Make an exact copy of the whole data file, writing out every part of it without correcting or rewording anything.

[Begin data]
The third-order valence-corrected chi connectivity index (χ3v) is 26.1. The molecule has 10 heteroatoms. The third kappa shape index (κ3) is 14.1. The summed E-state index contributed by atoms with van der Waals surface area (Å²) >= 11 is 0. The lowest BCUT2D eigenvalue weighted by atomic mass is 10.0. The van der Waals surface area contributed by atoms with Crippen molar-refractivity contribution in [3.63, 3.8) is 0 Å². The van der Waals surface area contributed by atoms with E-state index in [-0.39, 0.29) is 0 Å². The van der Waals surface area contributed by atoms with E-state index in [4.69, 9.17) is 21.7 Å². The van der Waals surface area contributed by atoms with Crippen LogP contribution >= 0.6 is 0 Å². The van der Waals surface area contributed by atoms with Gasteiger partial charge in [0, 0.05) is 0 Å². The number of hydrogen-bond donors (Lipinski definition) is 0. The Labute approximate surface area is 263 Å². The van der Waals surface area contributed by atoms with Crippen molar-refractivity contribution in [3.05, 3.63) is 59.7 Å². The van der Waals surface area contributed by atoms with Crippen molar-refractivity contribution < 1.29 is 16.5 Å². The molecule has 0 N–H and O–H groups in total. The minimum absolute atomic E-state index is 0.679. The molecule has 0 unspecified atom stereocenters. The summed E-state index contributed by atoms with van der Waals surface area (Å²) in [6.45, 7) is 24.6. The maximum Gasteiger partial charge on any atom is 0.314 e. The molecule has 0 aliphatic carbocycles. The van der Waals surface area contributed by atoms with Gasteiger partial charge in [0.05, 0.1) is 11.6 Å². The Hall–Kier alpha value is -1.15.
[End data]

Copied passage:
The third-order valence-corrected chi connectivity index (χ3v) is 26.1. The molecule has 10 heteroatoms. The third kappa shape index (κ3) is 14.1. The summed E-state index contributed by atoms with van der Waals surface area (Å²) >= 11 is 0. The lowest BCUT2D eigenvalue weighted by atomic mass is 10.0. The van der Waals surface area contributed by atoms with Crippen molar-refractivity contribution in [3.63, 3.8) is 0 Å². The van der Waals surface area contributed by atoms with E-state index in [-0.39, 0.29) is 0 Å². The van der Waals surface area contributed by atoms with E-state index in [4.69, 9.17) is 21.7 Å². The van der Waals surface area contributed by atoms with Crippen LogP contribution >= 0.6 is 0 Å². The van der Waals surface area contributed by atoms with Gasteiger partial charge in [0, 0.05) is 0 Å². The number of hydrogen-bond donors (Lipinski definition) is 0. The Labute approximate surface area is 263 Å². The van der Waals surface area contributed by atoms with Crippen molar-refractivity contribution in [3.05, 3.63) is 59.7 Å². The van der Waals surface area contributed by atoms with Crippen molar-refractivity contribution < 1.29 is 16.5 Å². The molecule has 0 N–H and O–H groups in total. The minimum absolute atomic E-state index is 0.679. The molecule has 0 unspecified atom stereocenters. The summed E-state index contributed by atoms with van der Waals surface area (Å²) in [6.45, 7) is 24.6. The maximum Gasteiger partial charge on any atom is 0.314 e. The molecule has 0 aliphatic carbocycles. The van der Waals surface area contributed by atoms with Gasteiger partial charge in [0.05, 0.1) is 11.6 Å². The Hall–Kier alpha value is -1.15.